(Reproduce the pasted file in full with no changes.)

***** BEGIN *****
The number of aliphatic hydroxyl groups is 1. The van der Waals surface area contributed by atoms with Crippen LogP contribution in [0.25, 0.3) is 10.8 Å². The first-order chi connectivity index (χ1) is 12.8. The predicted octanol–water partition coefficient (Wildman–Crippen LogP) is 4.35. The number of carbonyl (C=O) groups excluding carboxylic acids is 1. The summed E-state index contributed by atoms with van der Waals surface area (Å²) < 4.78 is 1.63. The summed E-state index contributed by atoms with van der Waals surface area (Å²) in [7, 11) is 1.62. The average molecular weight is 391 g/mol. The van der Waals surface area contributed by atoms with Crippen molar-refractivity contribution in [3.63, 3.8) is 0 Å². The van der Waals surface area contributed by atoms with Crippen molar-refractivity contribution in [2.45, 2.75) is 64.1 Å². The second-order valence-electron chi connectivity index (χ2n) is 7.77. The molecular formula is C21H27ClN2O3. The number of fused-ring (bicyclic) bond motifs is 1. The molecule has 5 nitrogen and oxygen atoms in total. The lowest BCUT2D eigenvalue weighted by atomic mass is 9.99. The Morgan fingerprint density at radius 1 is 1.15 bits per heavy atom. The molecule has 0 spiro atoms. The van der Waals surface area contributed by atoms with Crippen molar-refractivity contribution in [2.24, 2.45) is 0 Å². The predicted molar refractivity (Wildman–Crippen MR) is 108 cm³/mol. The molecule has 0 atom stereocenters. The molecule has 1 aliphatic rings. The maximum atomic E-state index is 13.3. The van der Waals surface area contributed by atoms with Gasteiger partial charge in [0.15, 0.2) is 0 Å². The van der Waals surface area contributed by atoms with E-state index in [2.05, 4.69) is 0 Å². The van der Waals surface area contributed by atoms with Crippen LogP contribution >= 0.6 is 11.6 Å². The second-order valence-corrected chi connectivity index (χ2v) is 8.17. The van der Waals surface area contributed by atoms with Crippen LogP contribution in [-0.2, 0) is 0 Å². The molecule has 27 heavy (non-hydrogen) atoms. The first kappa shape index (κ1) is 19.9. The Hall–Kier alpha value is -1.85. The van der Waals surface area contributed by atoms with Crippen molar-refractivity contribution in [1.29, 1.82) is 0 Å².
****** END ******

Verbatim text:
The number of aliphatic hydroxyl groups is 1. The van der Waals surface area contributed by atoms with Crippen LogP contribution in [0.25, 0.3) is 10.8 Å². The first-order chi connectivity index (χ1) is 12.8. The predicted octanol–water partition coefficient (Wildman–Crippen LogP) is 4.35. The number of carbonyl (C=O) groups excluding carboxylic acids is 1. The summed E-state index contributed by atoms with van der Waals surface area (Å²) < 4.78 is 1.63. The summed E-state index contributed by atoms with van der Waals surface area (Å²) in [7, 11) is 1.62. The average molecular weight is 391 g/mol. The van der Waals surface area contributed by atoms with Crippen molar-refractivity contribution in [3.63, 3.8) is 0 Å². The van der Waals surface area contributed by atoms with Crippen molar-refractivity contribution in [2.45, 2.75) is 64.1 Å². The second-order valence-electron chi connectivity index (χ2n) is 7.77. The molecular formula is C21H27ClN2O3. The number of fused-ring (bicyclic) bond motifs is 1. The molecule has 5 nitrogen and oxygen atoms in total. The lowest BCUT2D eigenvalue weighted by atomic mass is 9.99. The Morgan fingerprint density at radius 1 is 1.15 bits per heavy atom. The molecule has 0 spiro atoms. The van der Waals surface area contributed by atoms with Crippen molar-refractivity contribution in [2.24, 2.45) is 0 Å². The predicted molar refractivity (Wildman–Crippen MR) is 108 cm³/mol. The molecule has 0 atom stereocenters. The molecule has 1 aliphatic rings. The maximum atomic E-state index is 13.3. The van der Waals surface area contributed by atoms with Gasteiger partial charge in [0.15, 0.2) is 0 Å². The van der Waals surface area contributed by atoms with E-state index in [2.05, 4.69) is 0 Å². The van der Waals surface area contributed by atoms with Crippen LogP contribution >= 0.6 is 11.6 Å². The second-order valence-corrected chi connectivity index (χ2v) is 8.17. The van der Waals surface area contributed by atoms with Crippen LogP contribution in [-0.2, 0) is 0 Å². The molecule has 27 heavy (non-hydrogen) atoms. The first kappa shape index (κ1) is 19.9. The Hall–Kier alpha value is -1.85. The van der Waals surface area contributed by atoms with Crippen molar-refractivity contribution in [1.29, 1.82) is 0 Å².